New York Con Man Scams $5.5 Million From South Korea School, Buys Las Vegas Gambling Trips and Ferrari

William Cosme and the Lamborghini he bought for $314.915.57 with the money he was convicted of stealing from a South Korea missionary school. Courtesy U.S. Attorneys' Office

Kirk Hawkins took the red-eye from Shanghai to New York City last week, landing on Monday at 6 a.m. and then rushing to drop his bags at his hotel so he could make it to Manhattan federal court in time for the opening arguments in USA vs. Cosme.

Hawkins was a teacher at a small missionary school in South Korea in 2011 when administrators there wired $5.5 million to William Cosme, a Long Island man who claimed he would invest those millions and then loan the school $55 million so they could pay for a new location.

Cosme, who claimed to manage over $11 billion, emailed the head of Taejon Christian International School, a two-hour train ride south of Seoul, to say that once he had their $5.5 million deposit he would put them in touch with his royal clients, who would vouch for his investing prowess. But he didn't put the head of school in touch with any princes or kings. Instead, Cosme started living like royalty with the school's millions, treating himself to Las Vegas gambling sprees, paying his girlfriend's rent and even blowing $314,000 on a Lamborghini.

"It was a life-changing thing for our school to get taken like that," says Hawkins, standing on the steps of Manhattan federal court Tuesday afternoon. Just minutes earlier, a jury had found Cosme guilty of wire fraud charges that could put him behind bars for 20 years. "That was our school's money. That was our kid's money. That's what kept our little school in Korea going."

Once the $5.5 million dropped into his JPMorgan Chase Bank account in 2011, Cosme, began a spending spree that stretches out over six pages of the complaint. He spent $50,200 in three days at Manhattan gas stations, restaurants and parking garages, and $12,000 at the Mandarin Oriental Hotel.

He went on a 110-day gambling vacation in Las Vegas, spending over $70,000 at hotels and casinos and transferring another $50,000 into his house account at The Venetian.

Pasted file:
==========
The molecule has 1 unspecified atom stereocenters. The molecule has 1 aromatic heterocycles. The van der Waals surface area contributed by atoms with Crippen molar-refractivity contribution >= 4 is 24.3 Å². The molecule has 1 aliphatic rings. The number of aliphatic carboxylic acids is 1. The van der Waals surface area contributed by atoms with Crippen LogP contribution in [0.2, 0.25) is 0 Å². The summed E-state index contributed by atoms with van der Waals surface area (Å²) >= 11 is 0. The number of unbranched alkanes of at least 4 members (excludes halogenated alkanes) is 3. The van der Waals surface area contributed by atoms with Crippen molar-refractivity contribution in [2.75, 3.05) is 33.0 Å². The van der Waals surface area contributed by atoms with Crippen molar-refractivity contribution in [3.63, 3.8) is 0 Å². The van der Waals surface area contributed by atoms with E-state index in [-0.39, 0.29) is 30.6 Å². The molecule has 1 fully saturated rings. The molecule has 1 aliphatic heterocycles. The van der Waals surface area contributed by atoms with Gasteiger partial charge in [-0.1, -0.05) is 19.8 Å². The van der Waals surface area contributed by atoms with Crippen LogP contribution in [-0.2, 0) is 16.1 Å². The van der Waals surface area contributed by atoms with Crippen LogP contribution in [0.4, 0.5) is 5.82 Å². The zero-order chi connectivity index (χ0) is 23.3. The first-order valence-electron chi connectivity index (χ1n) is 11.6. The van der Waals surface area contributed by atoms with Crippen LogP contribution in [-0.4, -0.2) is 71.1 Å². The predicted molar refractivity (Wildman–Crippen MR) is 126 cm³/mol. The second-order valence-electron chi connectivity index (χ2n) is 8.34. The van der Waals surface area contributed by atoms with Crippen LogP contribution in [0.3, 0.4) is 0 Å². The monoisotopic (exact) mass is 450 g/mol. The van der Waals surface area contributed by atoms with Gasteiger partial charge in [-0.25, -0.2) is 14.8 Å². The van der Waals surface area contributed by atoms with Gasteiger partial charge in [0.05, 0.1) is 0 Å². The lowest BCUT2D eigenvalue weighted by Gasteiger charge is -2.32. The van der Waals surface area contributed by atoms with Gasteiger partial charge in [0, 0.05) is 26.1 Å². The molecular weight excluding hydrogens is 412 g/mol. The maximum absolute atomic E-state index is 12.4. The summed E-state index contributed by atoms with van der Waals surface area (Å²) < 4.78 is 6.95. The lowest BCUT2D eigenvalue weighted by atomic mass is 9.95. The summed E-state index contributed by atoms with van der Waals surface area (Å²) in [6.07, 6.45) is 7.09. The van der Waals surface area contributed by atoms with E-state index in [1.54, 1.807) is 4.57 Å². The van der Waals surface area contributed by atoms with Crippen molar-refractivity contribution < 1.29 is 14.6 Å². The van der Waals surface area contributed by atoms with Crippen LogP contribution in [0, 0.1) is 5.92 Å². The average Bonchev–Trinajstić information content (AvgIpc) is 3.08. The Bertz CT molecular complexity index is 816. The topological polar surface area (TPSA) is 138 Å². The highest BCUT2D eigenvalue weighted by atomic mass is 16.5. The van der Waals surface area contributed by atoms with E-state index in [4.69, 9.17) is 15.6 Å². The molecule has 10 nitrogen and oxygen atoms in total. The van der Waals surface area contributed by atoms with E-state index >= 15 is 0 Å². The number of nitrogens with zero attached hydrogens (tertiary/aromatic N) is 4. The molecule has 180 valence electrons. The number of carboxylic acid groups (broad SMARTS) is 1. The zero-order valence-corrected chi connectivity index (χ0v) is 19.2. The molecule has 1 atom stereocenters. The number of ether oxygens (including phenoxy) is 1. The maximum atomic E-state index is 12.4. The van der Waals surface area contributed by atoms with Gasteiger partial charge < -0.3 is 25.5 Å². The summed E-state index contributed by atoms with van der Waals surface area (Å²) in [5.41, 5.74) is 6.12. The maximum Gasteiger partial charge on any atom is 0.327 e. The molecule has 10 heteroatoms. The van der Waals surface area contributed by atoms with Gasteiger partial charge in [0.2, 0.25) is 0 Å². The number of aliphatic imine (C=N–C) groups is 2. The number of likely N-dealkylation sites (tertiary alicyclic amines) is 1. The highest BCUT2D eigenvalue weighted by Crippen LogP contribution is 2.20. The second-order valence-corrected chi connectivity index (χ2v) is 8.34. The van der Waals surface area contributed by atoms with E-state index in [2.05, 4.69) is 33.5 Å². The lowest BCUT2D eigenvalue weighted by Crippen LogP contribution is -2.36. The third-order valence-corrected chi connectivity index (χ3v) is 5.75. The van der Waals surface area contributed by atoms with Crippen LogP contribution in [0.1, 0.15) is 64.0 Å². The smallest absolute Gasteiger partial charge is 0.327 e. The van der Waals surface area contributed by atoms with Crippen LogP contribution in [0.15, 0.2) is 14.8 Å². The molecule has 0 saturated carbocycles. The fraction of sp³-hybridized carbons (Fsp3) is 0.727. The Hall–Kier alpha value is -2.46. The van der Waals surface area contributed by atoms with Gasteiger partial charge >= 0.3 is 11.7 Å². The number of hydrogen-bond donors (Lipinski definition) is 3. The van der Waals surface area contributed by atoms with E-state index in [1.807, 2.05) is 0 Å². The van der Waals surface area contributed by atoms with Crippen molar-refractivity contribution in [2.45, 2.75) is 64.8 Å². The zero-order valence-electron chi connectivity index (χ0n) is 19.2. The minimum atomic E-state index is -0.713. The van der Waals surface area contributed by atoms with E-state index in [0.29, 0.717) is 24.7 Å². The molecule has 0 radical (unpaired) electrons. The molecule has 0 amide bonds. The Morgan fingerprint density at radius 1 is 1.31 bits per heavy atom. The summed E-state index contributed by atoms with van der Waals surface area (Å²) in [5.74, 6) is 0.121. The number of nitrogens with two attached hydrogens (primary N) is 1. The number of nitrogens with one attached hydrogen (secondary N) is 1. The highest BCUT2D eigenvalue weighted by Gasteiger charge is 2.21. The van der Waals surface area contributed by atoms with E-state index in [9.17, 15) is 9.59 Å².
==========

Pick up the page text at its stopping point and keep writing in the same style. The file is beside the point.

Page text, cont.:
Then he started buying cars. He paid a Long Island dealership $47,299.38 for a Cadillac Escalade in early September. Later that month, he paid Manhattan Motorcars $314.915.57 for the purchase, in the name of Cosmo Dabi, of a new black Lamborghini Gallardo (top speed: 202 miles per hour).

The next month, Cosme went down-market and bought a $27,000 Nissan, which seemed to slack his interest in automobiles for about six months. In April 2012, he visited a luxury car dealership in Long Island and bought a Ferrari for $286,500. All told, he spent at least $2 million of the money the school had entrusted to him, according to his criminal complaint. And when Cosme was arrested at his home in Jericho, Long Island in 2012, federal agents found and seized a bag containing $634,894 in one of his cars.

Cosme lied in order to get the $5.5 million deposit and kept lying once he got it, prosecutors said. Using methods reminiscent of Ponzi mastermind Bernie Madoff, Cosme promised huge returns, boasted of high-profile clients and produced bogus records when the school asked for results.

"He said he generated 25 percent annual returns for 10 years. That's not true. He has no investing track record. So he committed fraud in order to get the school to give him this money," assistant U.S. attorney Daniel W. Levy said in court at a pretrial conference. "When the school asked for the money back, or, excuse me, along the way, when the school wanted a progress report on how he was investing the money, he sent them a snippet of a bank statement showing he had $12.5 million at that point. Fake, completely fake, completely untrue."

As the jury deliberated, Hawkins sat in the back row of the quiet wood-paneled courtroom, about 25 feet behind Cosme. His wife was back in Shanghai, where they'd moved after Cosme emptied their school's savings account. Hawkins watched all six days of the trial, didn't introduce himself to any of the lawyers and at the end of each day walked back alone to his nearby hotel room. The jury started deliberating Tuesday morning morning and reached a guilty verdict before lunch.

"He's claimed to have access to all sorts of Wall Street money," assistant U.S. attorney Martin Bell told federal court judge Loretta Preska, arguing that Cosme was a flight risk and should be kept behind bars until his sentencing. "He should be remanded." Preska agreed and ordered Cosme taken into custody. Cosme, who once drove the world's finest cars, stood and removed his tie and jacket before politely holding out his hands to be cuffed.

"My heart was beating," Hawkins, a North Carolina native who still speaks with a trace of a Tarheel accent, said outside the courthouse, pounding his fist to his chest as he described the moment before the verdict was read. He had waited over five years for that moment and had prayed that justice would finally come. "God's going to figure out a way to right wrongs—in his time, not our time."